March 19, 2014 — Seventy-five House Democrats on Monday urged the Department of Treasury to issue guidance that would allow married survivors of domestic abuse to still qualify for federal subsidies under the Affordable Care Act (PL 111-148) if they do not file joint tax returns, CQ Roll Call reports.
Under current law, married couples must file joint tax returns to be eligible for subsidies to offset the cost of coverage through the law's insurance marketplaces (Attias, CQ Roll Call, 3/17).
However, filing joint taxes could put women in danger if they have to reconnect with an abusive spouse. Advocates say that the Obama administration needs to do more to help survivors and abandoned spouses obtain the subsidies, particularly because they often have depreciated incomes and lack insurance because of their separation from their spouse.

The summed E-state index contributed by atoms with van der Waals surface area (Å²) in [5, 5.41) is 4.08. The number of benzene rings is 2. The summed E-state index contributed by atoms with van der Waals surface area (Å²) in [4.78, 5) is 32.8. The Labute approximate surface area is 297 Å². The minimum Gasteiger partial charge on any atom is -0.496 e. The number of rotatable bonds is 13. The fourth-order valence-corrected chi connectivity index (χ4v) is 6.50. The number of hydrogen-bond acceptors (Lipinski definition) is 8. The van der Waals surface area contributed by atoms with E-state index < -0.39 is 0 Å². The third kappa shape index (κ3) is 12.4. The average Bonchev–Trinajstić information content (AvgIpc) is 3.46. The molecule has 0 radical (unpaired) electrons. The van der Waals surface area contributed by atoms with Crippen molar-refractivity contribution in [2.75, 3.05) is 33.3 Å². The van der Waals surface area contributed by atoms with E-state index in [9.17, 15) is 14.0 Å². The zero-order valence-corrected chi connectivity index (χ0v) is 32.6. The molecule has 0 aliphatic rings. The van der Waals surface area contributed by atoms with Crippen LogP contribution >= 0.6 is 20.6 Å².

The Internal Revenue Service has acknowledged the issue and asked for public comment, but it has not issued any regulations (Women's Health Care Policy Report, 3/17).
In a letter, the Democrats -- led by Reps. Louise Slaughter (N.Y.) and Lloyd Doggett (Texas) -- asked Treasury Secretary Jacob Lew to issue guidance on the matter "now," along with proposed regulations "to prevent ongoing confusion in future open enrollment periods."
The lawmakers also noted that the Treasury and IRS in a May 2012 rule indicated that they would provide such guidance for "circumstances in which domestic abuse, abandonment or similar circumstances create obstacles to the ability of taxpayers to file joint returns." However, domestic abuse survivors and those helping them enroll in coverage are still waiting for that guidance.
In a press release, Slaughter added, "Now that we've ended that insidious practice [of letting insurers categorize domestic violence as a pre-existing condition], we have to make sure that these survivors are able to access the health care they need and end the cycle of abuse without these unnecessary barriers" (CQ Roll Call, 3/17).